“If you experience discrimination early in your life, it is always with you. It doesn’t matter if no one ever discriminates against you again. You are always conscious of potentially problematic situations.”
Out of context, it would be hard to guess who said such a thing. It could apply to the life experiences of so many different people. I certainly didn’t expect to hear it from the successful, white, male CEO of my company, but that is exactly who said it.
“Inclusion” Isn’t That Simple
When I sat down to interview him for a blog post on inclusion for Pride Month, I expected the usual platitudes about diversity making us stronger, how the tech industry is getting more accepting of differences, and how the world is full of allies, if you just look.
Matt Lhoumeau wishes it were that simple.
Instead, he shared stories of hiding his own sexuality as the CEO of a thriving company, Concord. He told me about homophobic slurs directed at him by his own employee after he moved to the supposedly ultra-accepting Bay Area.
Most profoundly, we talked about the tradeoff of hiding your true self from a sometimes threatening world.
Blending In Has A Hidden Cost
Matt learned to be very selective about who he let know about his sexuality at a young age, after family turned him out on his own when he came out at the age of 17. He worked in politics and business in his native France, careful to never let knowledge of his orientation impact the opportunities he received.
“I chose to portray a boring life of staying in on the weekends and doing puzzles, rather than have to answer questions about where I was going out and with whom.”
Silicon Valley culture doesn’t make things easier, though Matt, a careful observer of human behavior, notes that it has nothing to do with geography.
“It all comes down to where power and money is concentrated. Silicon Valley is basically another Wall Street, traditionally run by straight, white men and fueled by toxic masculinity.”
Looking for Signs of the Culture
I thought of my own experiences and those of other women I know in the tech industry. A quick glance at our Slack channel shows many of the men using profile photos of them with smiling babies in a backpack or toddlers climbing on them.
Looking at the women, exactly none of us reveal that we have children. Matt was right, past discrimination breeds future caution.
When I began looking for my current position in a Silicon Valley company, like most of the women (and, I’d guess, other minorities) on our team, I tried to suss out if this company was steeped in the “bro culture” of the area.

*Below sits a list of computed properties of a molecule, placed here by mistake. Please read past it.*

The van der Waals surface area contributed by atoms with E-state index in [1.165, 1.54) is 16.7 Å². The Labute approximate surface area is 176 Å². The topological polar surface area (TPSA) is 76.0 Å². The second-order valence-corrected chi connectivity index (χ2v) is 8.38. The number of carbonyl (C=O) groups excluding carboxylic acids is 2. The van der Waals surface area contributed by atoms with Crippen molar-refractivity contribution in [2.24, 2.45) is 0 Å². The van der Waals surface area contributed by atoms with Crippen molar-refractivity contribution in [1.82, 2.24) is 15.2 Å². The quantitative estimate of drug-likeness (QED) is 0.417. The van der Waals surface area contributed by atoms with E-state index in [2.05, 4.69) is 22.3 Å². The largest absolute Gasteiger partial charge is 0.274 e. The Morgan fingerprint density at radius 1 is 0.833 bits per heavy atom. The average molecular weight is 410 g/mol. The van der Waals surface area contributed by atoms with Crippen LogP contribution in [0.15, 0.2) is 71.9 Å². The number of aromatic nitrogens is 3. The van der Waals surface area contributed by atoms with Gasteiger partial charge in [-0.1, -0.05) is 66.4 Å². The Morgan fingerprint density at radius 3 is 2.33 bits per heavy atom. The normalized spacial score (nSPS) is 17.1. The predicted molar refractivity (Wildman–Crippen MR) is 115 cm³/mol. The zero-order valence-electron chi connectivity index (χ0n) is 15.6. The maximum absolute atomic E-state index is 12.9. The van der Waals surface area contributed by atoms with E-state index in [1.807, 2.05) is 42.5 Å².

I noticed a small message from Matt about a commitment to diversity on Concord’s website. In it, he briefly states his experiences of discrimination from being part of the LGBTQ community and makes clear his commitment to inclusion and diversity as a business leader.
A Big Step Toward Reclaiming Identity
It turns out that message was a monumental step for Matt. Not only did he add that message to the public website, he sent a private letter to his investors and all his employees, essentially coming out after years of avoiding any personal questions.
Why? Why risk it, and why then?
“I was not very happy with myself, I was wasting so much energy every day to not be truly myself. Now that I embrace who I am and am more honest about it, I realize how much energy I was spending on it. It could have benefited the business to not use that energy on that. If I had the company to found over again, I would be really very explicit about who I am and our values.”
Since sending that letter and adding a message to the website, the reaction has been largely positive. He told me, “Since then, many people we have hired told me that that message on the website was a major reason they decided to work at Concord.”
To be honest, it was for me, too. While lack of sexism is by no means a given with LGBTQ inclusion, it’s a good start. Matt actually summed up my feelings perfectly:
“It’s easier to identify with me than some straight white guy out of Stanford.”
Luckily for us both, the remote work environment makes finding an inclusive employer and hiring more diverse employees easier. No longer confined to geographic demographics, we are all able to connect with more options.
Remote Work Improves Diversity, Challenges Inclusion
Inclusion however, actually listening to all those diverse voices and “including” them in decisions and idea generation, is perhaps more difficult in the remote environment.
Matt acknowledges the kind of personal connection and sharing that leads to trust among coworkers is much easier when you’re passing in the hallways and having lunch together. How can we overcome this obstacle of miles and timezones?
“Gathering everyone physically a few times a year helps, and some of the one-on-one time that we build in digitally. But you have to do it in a way that appeals to individuals. You can’t force it. But Concord is never quite where I want it, in terms of inclusion and diversity. If you think you’re ‘done,’ you clearly have some more work to do.”
Leading by Example
In the end, this work of inclusion requires a redirection of energy.
Matt used to spend much of his time and energy deflecting questions from his personal life, trying to blend in, while struggling to feel like himself. Now, all that potential can be directed toward making Concord successful.
As an employee, I believe that Matt’s shift makes more room for all of us.
“I used to approach my own identity as the CEO with sort of a ‘don’t ask, don’t tell’ mentality. If I’m the leader of this company, what message does that send everyone else?”